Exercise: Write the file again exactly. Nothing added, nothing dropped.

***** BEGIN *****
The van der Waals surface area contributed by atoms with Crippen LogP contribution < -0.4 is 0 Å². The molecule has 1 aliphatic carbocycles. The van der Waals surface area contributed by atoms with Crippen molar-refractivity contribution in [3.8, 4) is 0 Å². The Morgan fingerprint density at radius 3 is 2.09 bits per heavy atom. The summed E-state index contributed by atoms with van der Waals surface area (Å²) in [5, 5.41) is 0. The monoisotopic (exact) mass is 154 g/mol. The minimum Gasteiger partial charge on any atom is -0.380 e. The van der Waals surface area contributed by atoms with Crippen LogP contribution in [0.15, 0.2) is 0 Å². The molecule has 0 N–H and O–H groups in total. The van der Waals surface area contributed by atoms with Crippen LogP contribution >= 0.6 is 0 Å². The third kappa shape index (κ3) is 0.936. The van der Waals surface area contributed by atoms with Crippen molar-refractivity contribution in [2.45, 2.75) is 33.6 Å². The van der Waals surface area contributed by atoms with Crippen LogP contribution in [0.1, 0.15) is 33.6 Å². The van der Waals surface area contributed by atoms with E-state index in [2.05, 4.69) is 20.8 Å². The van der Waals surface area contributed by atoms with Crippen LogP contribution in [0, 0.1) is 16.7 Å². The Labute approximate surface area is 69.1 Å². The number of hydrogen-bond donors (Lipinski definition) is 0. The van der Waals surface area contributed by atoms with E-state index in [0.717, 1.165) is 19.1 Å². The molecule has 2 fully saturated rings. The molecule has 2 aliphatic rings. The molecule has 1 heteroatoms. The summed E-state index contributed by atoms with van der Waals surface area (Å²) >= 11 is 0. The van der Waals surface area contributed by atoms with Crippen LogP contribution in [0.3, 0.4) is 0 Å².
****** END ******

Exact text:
The van der Waals surface area contributed by atoms with Crippen LogP contribution < -0.4 is 0 Å². The molecule has 1 aliphatic carbocycles. The van der Waals surface area contributed by atoms with Crippen molar-refractivity contribution in [3.8, 4) is 0 Å². The Morgan fingerprint density at radius 3 is 2.09 bits per heavy atom. The summed E-state index contributed by atoms with van der Waals surface area (Å²) in [5, 5.41) is 0. The monoisotopic (exact) mass is 154 g/mol. The minimum Gasteiger partial charge on any atom is -0.380 e. The van der Waals surface area contributed by atoms with Crippen LogP contribution in [0.15, 0.2) is 0 Å². The molecule has 0 N–H and O–H groups in total. The van der Waals surface area contributed by atoms with Crippen LogP contribution >= 0.6 is 0 Å². The third kappa shape index (κ3) is 0.936. The van der Waals surface area contributed by atoms with Crippen molar-refractivity contribution in [2.45, 2.75) is 33.6 Å². The van der Waals surface area contributed by atoms with Crippen LogP contribution in [0.1, 0.15) is 33.6 Å². The van der Waals surface area contributed by atoms with E-state index in [2.05, 4.69) is 20.8 Å². The van der Waals surface area contributed by atoms with Crippen LogP contribution in [0, 0.1) is 16.7 Å². The Labute approximate surface area is 69.1 Å². The number of hydrogen-bond donors (Lipinski definition) is 0. The van der Waals surface area contributed by atoms with E-state index in [0.717, 1.165) is 19.1 Å². The molecule has 2 fully saturated rings. The molecule has 2 aliphatic rings. The molecule has 1 heteroatoms. The summed E-state index contributed by atoms with van der Waals surface area (Å²) >= 11 is 0. The van der Waals surface area contributed by atoms with Crippen LogP contribution in [0.3, 0.4) is 0 Å².